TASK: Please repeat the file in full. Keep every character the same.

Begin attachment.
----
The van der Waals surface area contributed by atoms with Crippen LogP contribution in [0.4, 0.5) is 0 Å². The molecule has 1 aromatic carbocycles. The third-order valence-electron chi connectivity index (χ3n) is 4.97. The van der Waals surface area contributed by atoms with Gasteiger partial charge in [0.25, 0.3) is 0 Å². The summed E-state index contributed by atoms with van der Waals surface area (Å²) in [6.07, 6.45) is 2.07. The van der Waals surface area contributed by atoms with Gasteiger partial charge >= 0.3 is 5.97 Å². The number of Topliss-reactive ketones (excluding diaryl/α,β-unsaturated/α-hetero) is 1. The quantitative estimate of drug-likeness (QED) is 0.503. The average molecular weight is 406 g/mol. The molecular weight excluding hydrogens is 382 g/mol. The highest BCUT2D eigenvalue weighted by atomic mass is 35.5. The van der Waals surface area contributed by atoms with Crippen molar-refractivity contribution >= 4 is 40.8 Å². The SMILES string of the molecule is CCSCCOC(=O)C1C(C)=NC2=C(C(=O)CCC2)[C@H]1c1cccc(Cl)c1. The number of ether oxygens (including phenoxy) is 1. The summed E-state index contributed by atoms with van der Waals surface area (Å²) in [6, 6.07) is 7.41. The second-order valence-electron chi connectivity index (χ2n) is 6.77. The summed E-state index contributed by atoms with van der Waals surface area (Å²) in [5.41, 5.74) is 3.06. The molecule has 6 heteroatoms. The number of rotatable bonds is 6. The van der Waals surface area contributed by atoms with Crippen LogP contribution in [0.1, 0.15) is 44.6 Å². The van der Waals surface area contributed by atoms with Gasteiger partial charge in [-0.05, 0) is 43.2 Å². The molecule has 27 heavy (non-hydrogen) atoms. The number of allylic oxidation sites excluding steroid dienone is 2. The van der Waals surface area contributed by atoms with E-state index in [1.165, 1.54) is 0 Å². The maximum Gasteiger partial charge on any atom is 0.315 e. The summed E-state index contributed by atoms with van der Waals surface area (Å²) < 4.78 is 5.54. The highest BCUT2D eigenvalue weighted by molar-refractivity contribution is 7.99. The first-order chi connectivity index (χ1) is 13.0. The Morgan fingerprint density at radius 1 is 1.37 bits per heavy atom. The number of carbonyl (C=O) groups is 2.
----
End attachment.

The van der Waals surface area contributed by atoms with Crippen LogP contribution in [0.4, 0.5) is 0 Å². The molecule has 1 aromatic carbocycles. The third-order valence-electron chi connectivity index (χ3n) is 4.97. The van der Waals surface area contributed by atoms with Gasteiger partial charge in [0.25, 0.3) is 0 Å². The summed E-state index contributed by atoms with van der Waals surface area (Å²) in [6.07, 6.45) is 2.07. The van der Waals surface area contributed by atoms with Gasteiger partial charge >= 0.3 is 5.97 Å². The number of Topliss-reactive ketones (excluding diaryl/α,β-unsaturated/α-hetero) is 1. The quantitative estimate of drug-likeness (QED) is 0.503. The average molecular weight is 406 g/mol. The molecular weight excluding hydrogens is 382 g/mol. The highest BCUT2D eigenvalue weighted by atomic mass is 35.5. The van der Waals surface area contributed by atoms with Crippen molar-refractivity contribution >= 4 is 40.8 Å². The SMILES string of the molecule is CCSCCOC(=O)C1C(C)=NC2=C(C(=O)CCC2)[C@H]1c1cccc(Cl)c1. The number of ether oxygens (including phenoxy) is 1. The summed E-state index contributed by atoms with van der Waals surface area (Å²) in [6, 6.07) is 7.41. The second-order valence-electron chi connectivity index (χ2n) is 6.77. The summed E-state index contributed by atoms with van der Waals surface area (Å²) in [5.41, 5.74) is 3.06. The molecule has 6 heteroatoms. The number of rotatable bonds is 6. The van der Waals surface area contributed by atoms with Crippen LogP contribution in [0.1, 0.15) is 44.6 Å². The van der Waals surface area contributed by atoms with Gasteiger partial charge in [-0.05, 0) is 43.2 Å². The molecule has 27 heavy (non-hydrogen) atoms. The number of allylic oxidation sites excluding steroid dienone is 2. The van der Waals surface area contributed by atoms with E-state index in [1.165, 1.54) is 0 Å². The maximum Gasteiger partial charge on any atom is 0.315 e. The summed E-state index contributed by atoms with van der Waals surface area (Å²) < 4.78 is 5.54. The highest BCUT2D eigenvalue weighted by molar-refractivity contribution is 7.99. The first-order chi connectivity index (χ1) is 13.0. The Morgan fingerprint density at radius 1 is 1.37 bits per heavy atom. The number of carbonyl (C=O) groups is 2.